Questions? Call (888) 845-2887 Hablamos Español

Abilene Reporter News Newspaper Archive: December 1, 1962 - Page 1

Share Page

Publication: Abilene Reporter News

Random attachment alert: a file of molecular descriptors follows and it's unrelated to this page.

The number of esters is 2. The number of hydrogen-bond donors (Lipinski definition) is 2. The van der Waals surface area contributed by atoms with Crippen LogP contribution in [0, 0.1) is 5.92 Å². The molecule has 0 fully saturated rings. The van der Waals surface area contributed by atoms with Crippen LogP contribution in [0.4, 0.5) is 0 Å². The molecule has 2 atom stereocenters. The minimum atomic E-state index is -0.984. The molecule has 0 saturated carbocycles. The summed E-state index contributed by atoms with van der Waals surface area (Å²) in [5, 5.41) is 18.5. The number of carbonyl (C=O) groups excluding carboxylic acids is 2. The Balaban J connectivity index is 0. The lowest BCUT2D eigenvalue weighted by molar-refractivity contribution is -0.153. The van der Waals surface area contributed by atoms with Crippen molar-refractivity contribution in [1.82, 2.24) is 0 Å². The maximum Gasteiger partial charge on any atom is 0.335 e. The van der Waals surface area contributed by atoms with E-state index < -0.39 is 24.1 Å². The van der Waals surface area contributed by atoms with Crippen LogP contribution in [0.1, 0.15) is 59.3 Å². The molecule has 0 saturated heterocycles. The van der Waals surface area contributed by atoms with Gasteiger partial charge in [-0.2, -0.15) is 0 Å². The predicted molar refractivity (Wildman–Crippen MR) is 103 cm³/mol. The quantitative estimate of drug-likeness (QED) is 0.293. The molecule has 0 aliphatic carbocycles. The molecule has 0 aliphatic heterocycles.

Location: Abilene, Texas

Issue Date:

Get 1 more page view just for clicking

to like us on Facebook